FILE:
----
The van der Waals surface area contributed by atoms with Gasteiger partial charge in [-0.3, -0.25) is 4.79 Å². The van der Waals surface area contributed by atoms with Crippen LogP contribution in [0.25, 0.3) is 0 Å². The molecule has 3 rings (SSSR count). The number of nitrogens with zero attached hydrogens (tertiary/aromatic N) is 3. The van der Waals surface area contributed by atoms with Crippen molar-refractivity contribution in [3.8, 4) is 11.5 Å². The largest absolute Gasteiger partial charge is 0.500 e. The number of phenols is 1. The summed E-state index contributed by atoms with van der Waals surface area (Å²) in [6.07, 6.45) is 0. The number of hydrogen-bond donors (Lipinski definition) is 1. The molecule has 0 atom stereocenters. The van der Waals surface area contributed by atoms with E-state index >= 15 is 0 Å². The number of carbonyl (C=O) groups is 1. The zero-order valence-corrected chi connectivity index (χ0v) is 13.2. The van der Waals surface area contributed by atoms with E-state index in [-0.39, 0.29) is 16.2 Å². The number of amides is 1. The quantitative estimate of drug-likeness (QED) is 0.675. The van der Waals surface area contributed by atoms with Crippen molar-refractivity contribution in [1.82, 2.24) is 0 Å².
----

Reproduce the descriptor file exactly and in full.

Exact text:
The van der Waals surface area contributed by atoms with Gasteiger partial charge in [-0.3, -0.25) is 4.79 Å². The van der Waals surface area contributed by atoms with Crippen LogP contribution in [0.25, 0.3) is 0 Å². The molecule has 3 rings (SSSR count). The number of nitrogens with zero attached hydrogens (tertiary/aromatic N) is 3. The van der Waals surface area contributed by atoms with Crippen molar-refractivity contribution in [3.8, 4) is 11.5 Å². The largest absolute Gasteiger partial charge is 0.500 e. The number of phenols is 1. The summed E-state index contributed by atoms with van der Waals surface area (Å²) in [6.07, 6.45) is 0. The number of hydrogen-bond donors (Lipinski definition) is 1. The molecule has 0 atom stereocenters. The van der Waals surface area contributed by atoms with E-state index >= 15 is 0 Å². The number of carbonyl (C=O) groups is 1. The zero-order valence-corrected chi connectivity index (χ0v) is 13.2. The van der Waals surface area contributed by atoms with E-state index in [-0.39, 0.29) is 16.2 Å². The number of amides is 1. The quantitative estimate of drug-likeness (QED) is 0.675. The van der Waals surface area contributed by atoms with Crippen molar-refractivity contribution in [1.82, 2.24) is 0 Å².